of official communications:

Provided that an employee needed to render emergency work shall not decline a request to work overtime without reasonable excuse.

(4) Except in a case of emergency work, no employer shall permit any employee to work more than fifty-six hours ordinary time and overtime included, in any one week.

(5) Every employee shall receive at least one clear day off duty in each week.

(6) An employee shall not be required to work on his/her day off, except in a case of emergency, but no employee shall be permitted to work on his/her days off in successive weeks.

(7) No employer shall permit an employee, other than a security guard, to work for a continuous period of more than five hours without a break of at least thirty minutes:

Provided that such continuous period shall be deemed not to be broken by the break prescribed in subsection (8).

(8) An employer shall permit all employees to have a break of fifteen minutes between the second and fourth hour alter starting work.

Ordinary hours of work: shift-workers

6. (1) The provisions of section 5(3), (4), (5), (6) and (8) shall apply to shift workers.

(2) The ordinary hours of weak shall not exceed 45 per week:

Provided that the ordinary hours shall not exceed nine hours in any period of twenty-four hours.

(3) No employer shall permit a shift-worker to work for a continuous period of more than five hours without a break of at least fifteen minutes:

Provided that such continuous period shall be deemed not to be broken by the break prescribed in section 5(8).

(2)The employer shall provide each shift-worker with a free beverage, or facilities for preparing a beverage, during the prescribed fifteen-minute break.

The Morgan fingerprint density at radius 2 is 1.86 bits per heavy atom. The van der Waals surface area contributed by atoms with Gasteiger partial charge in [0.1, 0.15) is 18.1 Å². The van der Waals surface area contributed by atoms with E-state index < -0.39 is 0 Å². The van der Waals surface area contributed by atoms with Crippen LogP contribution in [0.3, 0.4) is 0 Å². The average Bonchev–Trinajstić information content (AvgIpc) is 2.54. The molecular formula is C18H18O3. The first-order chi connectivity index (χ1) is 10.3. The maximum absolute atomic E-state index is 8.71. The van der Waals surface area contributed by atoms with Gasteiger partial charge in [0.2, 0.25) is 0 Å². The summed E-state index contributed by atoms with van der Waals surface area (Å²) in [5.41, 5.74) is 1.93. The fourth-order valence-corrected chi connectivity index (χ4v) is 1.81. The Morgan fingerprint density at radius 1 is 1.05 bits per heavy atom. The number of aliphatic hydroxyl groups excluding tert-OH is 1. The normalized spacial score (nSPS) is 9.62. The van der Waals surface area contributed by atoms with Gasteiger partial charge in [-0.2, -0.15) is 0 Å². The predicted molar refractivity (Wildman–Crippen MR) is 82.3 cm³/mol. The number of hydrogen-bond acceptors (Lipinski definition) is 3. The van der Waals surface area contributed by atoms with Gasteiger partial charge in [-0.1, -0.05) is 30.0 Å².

(3)No employee shall be required to work two shifts in one day, except for the purpose of changing shifts or in case of emergency work, and no employee shall commence work on the new shift until at least eight hours have elapsed after the completion of his/her previous shift.

(4)Nothing contained in this section shall confer any right to payment for overtime on any shift-worker who is required to work two shifts in one day for the purpose of changing shifts.

(5) No shift-worker shall be kept on night shift for more than a continuous period of four weeks without his consent.

(6) A shift-worker who is changed from night-shift to day-shift shall be placed on day-shift for a period at least equal to the period during which he/she was on night shift.

(7) The employer shall pay an employee who is on night shift.

in addition to his/her wages a night shift allowance.

(8)A female employee, shall hot work on night shift for the period during which she actually nurses her 'child or six months, whichever is lesser.

Retrenchment

7.(1) An employer who wishes to retrench five or more employees within a period of six months shall

(a) give written notice of his/her intention—

(i)to the works council established for the undertaking; or

(ii)if there is ho works council established for the undertaking or if a majority of the employees concerned agree to such a course, to the employment council established for the undertaking or industry; or

(iii) if there is no works council or employment

council for the undertaking concerned, to the Retrenchment Board, and in such even any reference in this section to the performance of functions by a works council or employment

council shall be construed as a reference to the Retrenchment Board or. a person appointed by the Board to perform such functions on its behalf; and

(b) provide the works council, employment council or the Retrenchment Board, as the case may be, with details of every employee whom the employer wishes to retrench and of the reasons for the proposed retrenchment; and